Selective (Judgmental) Sampling - this is at the opposite extreme of random sampling, and is done if you have prior information about the target. For example, if you wanted to evaluate the metal content in pennies you may not select coins that are corroded or choose coins from a specific mint date.

    Ease of Access Sampling - Many times on ponds, rivers, or streams the ultimate sampling site is based on being able to access the point, as long as this sampling site allows the initial question to be answered. When considering the location, one needs to consider safety during access and whether the land is public or private.

    Systematic Sampling - Sampling the target population at regular intervals in space or time. This is often considered to fall between the extremes of random and selective sampling.

    Stratified Sampling – The population may be divided into sub populations (groups) that are distinctly different (this might be size of sample, type of sample, depth of sample). Then, the overall sampling within the groups is randomly conducted and the samples are pooled.

    Cluster Sampling- is a sampling technique where the population is divided into groups or clusters and random samples are selected from the cluster for analysis. The main objective of cluster sampling is to reduce costs by increasing sampling efficiency.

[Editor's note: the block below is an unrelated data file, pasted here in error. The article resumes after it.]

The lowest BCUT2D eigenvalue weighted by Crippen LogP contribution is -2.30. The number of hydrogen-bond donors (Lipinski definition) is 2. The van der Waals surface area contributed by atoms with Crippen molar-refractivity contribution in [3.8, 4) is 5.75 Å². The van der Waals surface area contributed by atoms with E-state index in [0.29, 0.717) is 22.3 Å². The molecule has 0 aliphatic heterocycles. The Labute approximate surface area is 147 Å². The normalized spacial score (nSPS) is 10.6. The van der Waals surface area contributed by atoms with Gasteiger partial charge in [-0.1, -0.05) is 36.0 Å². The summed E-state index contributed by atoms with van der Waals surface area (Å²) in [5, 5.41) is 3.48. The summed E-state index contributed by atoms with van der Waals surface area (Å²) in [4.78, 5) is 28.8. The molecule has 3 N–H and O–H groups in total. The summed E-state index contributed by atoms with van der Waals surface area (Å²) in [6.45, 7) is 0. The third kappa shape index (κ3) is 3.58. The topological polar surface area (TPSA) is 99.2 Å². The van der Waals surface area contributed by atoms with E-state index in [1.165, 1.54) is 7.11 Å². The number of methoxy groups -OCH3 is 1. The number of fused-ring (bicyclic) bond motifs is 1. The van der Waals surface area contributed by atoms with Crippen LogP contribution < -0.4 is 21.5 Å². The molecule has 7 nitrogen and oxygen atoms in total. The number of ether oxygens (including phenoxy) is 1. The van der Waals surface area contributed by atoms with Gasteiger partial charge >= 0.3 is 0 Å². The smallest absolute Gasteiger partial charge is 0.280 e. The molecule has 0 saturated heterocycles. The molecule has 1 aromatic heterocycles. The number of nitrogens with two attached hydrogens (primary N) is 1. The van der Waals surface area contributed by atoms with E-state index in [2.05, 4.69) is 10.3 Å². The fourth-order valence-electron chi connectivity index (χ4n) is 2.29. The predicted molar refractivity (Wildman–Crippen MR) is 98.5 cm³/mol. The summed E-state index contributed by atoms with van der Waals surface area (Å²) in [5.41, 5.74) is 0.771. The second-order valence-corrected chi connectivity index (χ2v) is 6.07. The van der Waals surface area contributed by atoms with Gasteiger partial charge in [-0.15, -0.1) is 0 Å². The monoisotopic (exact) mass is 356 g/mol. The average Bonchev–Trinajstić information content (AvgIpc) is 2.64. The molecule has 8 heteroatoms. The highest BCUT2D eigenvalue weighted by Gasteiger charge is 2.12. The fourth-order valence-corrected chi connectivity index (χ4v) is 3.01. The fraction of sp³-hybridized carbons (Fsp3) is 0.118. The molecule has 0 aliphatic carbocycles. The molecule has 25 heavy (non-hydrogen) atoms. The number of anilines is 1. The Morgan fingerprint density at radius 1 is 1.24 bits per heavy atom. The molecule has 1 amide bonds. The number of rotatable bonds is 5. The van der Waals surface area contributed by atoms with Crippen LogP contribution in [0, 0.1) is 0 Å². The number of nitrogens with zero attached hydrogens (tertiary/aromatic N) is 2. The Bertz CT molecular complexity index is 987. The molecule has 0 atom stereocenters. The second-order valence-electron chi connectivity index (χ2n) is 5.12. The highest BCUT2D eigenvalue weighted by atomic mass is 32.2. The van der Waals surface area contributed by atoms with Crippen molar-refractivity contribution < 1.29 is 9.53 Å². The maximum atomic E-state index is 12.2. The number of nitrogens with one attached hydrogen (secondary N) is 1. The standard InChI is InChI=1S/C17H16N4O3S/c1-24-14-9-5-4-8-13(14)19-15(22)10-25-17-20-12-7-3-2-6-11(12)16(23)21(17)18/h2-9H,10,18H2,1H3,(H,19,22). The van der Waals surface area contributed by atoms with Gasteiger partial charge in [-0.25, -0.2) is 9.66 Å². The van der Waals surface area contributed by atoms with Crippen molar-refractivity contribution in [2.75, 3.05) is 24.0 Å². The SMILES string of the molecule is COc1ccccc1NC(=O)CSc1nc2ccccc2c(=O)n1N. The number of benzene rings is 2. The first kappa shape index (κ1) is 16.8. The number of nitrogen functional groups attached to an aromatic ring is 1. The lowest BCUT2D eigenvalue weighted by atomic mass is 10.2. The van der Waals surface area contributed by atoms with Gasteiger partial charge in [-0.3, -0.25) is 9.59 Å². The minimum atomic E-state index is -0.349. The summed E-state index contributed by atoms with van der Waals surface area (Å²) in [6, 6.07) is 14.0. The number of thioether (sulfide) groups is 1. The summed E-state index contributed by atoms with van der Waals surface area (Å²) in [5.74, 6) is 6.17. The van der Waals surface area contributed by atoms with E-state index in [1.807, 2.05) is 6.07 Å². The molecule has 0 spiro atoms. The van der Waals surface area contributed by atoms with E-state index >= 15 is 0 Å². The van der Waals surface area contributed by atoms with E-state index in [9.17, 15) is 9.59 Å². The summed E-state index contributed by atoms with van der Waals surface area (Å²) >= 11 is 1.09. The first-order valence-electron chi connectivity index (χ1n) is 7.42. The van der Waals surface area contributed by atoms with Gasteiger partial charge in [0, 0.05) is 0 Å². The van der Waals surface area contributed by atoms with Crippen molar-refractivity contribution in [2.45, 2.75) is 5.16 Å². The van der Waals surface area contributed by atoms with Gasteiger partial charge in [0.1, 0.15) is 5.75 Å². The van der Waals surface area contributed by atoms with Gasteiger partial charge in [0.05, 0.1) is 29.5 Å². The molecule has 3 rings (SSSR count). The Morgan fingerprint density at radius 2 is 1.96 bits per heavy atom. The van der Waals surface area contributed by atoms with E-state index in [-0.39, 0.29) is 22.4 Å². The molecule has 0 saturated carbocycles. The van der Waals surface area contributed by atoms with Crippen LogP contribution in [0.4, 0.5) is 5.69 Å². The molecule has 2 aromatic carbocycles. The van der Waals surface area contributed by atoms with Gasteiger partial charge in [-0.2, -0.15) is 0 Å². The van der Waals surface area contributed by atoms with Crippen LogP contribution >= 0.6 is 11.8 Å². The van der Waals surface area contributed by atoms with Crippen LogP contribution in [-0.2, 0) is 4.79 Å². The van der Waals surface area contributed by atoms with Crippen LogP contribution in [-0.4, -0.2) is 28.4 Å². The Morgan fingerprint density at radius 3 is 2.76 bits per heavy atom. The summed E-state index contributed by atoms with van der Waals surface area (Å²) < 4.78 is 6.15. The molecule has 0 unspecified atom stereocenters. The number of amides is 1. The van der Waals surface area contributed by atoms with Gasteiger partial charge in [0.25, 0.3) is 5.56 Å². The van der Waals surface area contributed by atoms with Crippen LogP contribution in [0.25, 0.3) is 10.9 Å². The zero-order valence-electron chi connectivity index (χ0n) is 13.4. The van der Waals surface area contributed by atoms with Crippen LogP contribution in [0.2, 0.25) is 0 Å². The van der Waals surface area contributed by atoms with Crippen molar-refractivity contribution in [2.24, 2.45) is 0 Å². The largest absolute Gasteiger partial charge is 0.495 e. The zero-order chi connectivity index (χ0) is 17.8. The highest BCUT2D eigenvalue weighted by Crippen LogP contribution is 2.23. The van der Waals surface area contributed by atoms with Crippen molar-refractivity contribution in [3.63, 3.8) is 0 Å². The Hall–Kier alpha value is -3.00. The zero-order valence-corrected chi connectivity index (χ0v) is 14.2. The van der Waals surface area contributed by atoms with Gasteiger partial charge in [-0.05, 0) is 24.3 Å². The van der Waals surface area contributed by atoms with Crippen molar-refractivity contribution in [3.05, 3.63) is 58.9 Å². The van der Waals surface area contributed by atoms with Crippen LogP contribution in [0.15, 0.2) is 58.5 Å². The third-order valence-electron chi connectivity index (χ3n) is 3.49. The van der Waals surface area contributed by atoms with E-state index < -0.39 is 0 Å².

Q9. What is the advantage of implementing a judgmental sampling scheme over random sampling if one knows the point source for the discharge an analyte into a system?

    Q10. Assume you have a chosen a selective sampling plan to evaluate pollution from a point source into a pond. Use the diagram below and words to describe your sampling plan.


    Q11. Use a grid design (as we have previously done) to show how you would conduct systematic sampling of the pollutant. Is there an advantage to what you might learn using this sampling method? What are the disadvantage(s)?

    Q12. Describe how stratified sampling might be applied to evaluate the pollutant in the lake? In general, what is the advantage of stratified sampling over cluster sampling?

    What Type of Sample to Collect?